About 100 Caney Fork Electric customers in Warren County were without power Monday, a small sampling compared to surrounding counties which were hammered by ice and suffered significant outages.
“We have about 75% of our customers in DeKalb County without power right now,” Caney Fork general manager Bill Rogers said Monday afternoon. Earlier in the day, Van Buren County had been hit especially hard, but Rogers said all power had been restored to Van Buren County residents by Monday evening.
“We have had scattered outages all over the since about 6:30 a.m.” said Rogers referring to the issues on Monday. “Van Buren County had been the worst area. For Warren County so far, we have had five outages affecting about 100 members. We have had some lines down and trees into lines from the weather.”
The winter weather, felt across the U.S., knocked out power for more than 2 million people in Texas on Monday, according to the Associated Press.
Several U.S. cities saw record lows. In Minnesota, the Hibbing/Chisholm weather station registered minus 38 degrees, while Sioux Falls, South Dakota, dropped to minus 26.
Power outages are a common companion to winter weather, particularly when ice and freezing rain are involved. John Chisam of Caney Fork Electric advises homeowners to prepare for outages during inclement weather.
“The ice freezes to the lines and the heavier it gets, the higher likelihood the line can break which causes the power to go out,” Chisam explained.
Last week, a burned wire is being blamed for the power outage affecting approximately 4,000 McMinnville Electric System customers Thursday afternoon.
“We found a high-voltage wire burned in two at the East McMinnville substation,” said MES general manager and CEO Rodney Boyd, “The wire was in a junction cabinet and we still do not know what caused it to burn in two.”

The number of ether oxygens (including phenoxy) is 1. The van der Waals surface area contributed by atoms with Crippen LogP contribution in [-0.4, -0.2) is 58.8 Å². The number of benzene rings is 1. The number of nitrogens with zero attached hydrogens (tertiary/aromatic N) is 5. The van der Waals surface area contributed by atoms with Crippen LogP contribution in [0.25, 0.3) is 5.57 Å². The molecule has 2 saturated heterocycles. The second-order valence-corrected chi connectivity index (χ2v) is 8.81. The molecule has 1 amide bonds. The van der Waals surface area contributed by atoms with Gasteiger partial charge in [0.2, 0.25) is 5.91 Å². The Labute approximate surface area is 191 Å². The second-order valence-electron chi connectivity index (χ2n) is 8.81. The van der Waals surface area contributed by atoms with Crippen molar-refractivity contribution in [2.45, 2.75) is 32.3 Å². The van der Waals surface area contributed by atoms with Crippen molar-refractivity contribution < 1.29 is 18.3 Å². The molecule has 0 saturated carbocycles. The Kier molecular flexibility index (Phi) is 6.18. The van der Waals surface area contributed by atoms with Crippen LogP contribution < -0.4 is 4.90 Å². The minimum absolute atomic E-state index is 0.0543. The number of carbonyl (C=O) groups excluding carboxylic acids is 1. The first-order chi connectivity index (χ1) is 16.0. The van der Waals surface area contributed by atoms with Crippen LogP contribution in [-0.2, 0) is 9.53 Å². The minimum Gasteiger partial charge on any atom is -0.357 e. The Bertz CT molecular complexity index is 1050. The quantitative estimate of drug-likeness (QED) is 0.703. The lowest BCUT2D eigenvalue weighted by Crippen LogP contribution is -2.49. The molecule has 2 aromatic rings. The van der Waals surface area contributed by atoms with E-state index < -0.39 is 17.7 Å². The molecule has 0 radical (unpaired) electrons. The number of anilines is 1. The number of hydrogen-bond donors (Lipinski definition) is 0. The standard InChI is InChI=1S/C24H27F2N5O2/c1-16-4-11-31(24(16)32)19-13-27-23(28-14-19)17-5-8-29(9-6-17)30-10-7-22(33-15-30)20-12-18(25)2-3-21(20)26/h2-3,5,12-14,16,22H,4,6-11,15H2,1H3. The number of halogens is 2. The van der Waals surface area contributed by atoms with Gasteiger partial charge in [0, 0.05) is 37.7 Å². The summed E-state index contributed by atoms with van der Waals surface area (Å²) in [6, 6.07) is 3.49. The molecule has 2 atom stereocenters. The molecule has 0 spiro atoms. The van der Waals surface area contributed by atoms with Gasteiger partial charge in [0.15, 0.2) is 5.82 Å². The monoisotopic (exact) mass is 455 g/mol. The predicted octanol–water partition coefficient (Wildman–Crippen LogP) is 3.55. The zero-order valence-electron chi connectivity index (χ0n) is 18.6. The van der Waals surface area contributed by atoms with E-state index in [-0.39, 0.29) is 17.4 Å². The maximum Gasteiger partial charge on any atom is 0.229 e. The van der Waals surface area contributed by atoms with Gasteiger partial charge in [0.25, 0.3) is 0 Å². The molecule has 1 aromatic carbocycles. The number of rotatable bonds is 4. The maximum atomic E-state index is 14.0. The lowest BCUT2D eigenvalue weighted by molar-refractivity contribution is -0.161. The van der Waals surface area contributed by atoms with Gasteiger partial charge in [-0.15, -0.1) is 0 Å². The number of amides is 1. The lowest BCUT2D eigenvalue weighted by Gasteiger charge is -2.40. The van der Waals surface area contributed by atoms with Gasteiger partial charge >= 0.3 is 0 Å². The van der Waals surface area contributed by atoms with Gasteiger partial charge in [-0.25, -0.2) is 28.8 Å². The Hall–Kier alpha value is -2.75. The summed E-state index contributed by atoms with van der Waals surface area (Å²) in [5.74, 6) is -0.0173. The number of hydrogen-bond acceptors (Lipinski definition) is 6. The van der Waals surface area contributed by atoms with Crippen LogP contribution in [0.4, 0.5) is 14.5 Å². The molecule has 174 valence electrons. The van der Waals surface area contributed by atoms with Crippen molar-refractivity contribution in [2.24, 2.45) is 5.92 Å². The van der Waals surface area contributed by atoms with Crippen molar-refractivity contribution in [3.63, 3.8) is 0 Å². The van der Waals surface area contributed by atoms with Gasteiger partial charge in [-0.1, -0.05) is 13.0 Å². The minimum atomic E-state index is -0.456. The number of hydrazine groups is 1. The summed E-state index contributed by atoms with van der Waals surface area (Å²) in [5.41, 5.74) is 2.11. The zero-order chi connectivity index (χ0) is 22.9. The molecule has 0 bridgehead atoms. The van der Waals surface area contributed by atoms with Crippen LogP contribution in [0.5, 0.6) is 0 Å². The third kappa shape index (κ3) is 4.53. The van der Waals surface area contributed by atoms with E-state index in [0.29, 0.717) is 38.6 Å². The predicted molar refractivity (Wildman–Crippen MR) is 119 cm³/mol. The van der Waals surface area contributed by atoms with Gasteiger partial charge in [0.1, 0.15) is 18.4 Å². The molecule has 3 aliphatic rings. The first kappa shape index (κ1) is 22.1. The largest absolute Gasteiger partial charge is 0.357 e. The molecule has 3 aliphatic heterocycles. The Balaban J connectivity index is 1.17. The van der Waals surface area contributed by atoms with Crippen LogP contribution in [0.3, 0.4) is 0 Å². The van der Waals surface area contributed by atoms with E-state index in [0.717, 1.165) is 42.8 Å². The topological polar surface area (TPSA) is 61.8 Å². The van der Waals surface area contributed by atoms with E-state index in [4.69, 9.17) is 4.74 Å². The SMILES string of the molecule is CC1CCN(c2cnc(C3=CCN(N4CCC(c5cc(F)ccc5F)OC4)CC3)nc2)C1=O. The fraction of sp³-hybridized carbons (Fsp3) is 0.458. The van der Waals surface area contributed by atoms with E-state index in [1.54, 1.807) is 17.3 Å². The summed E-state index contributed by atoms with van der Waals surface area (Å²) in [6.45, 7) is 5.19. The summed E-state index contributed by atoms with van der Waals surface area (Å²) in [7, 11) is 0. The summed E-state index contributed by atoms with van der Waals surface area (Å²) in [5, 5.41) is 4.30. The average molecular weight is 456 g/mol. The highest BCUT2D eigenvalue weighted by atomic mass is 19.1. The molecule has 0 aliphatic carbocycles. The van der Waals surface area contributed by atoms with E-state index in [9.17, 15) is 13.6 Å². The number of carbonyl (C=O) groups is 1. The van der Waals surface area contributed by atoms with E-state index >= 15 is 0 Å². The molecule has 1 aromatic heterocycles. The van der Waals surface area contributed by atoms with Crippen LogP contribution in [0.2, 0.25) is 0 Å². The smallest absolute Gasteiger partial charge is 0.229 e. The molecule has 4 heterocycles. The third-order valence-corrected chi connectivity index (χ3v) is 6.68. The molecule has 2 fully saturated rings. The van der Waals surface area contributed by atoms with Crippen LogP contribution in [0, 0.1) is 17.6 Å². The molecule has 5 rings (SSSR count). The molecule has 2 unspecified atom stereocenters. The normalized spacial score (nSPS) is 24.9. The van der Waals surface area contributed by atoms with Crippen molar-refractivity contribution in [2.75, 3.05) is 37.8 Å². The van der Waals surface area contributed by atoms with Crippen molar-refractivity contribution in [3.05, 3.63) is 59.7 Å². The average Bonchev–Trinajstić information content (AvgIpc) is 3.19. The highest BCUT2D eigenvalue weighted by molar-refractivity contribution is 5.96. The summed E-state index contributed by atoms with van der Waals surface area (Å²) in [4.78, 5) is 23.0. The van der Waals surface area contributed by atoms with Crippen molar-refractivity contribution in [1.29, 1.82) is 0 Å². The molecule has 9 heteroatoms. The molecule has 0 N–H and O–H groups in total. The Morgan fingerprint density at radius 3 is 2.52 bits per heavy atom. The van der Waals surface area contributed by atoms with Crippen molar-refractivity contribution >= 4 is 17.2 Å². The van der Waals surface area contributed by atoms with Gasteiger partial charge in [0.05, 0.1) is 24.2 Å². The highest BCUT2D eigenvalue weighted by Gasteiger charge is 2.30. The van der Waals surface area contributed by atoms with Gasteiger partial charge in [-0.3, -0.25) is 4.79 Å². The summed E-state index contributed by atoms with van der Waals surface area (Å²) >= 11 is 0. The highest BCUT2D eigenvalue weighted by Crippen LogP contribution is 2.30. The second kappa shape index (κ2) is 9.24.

A loose connection is thought to be responsible for the lapse in power but the definitive cause is still under investigation. MES had electricity returned to customers in about 10 minutes.
When it comes to losing power, Chisam offers valuable advice for how to manage and prepare for electrical outages.
Things you can do to prepare for an outage:
1. Prepare flashlights with fresh batteries.
2. Use a battery-operated radio to hear weather alerts in your area.
3. Keep your phone charged by using a car charger.
4. Don’t open the refrigerator during an outage to preserve temperature longer.
5. Add layers of clothing to preserve body heat during extended outages.
A previously common item kept around for power outages by many and one that didn’t make his list is a candle.
“We don’t suggest candles as you can fall asleep with it still burning,” said Chisam. Flashlights offer a safer alternative to lighting the way in the event electricity is lost, he said.
“If you have medical equipment that relies on electricity, it is recommended to keep some kind of backup generator to keep your equipment running long-term,” Chisam added. “We advise having electricians set these up instead of doing it yourself.”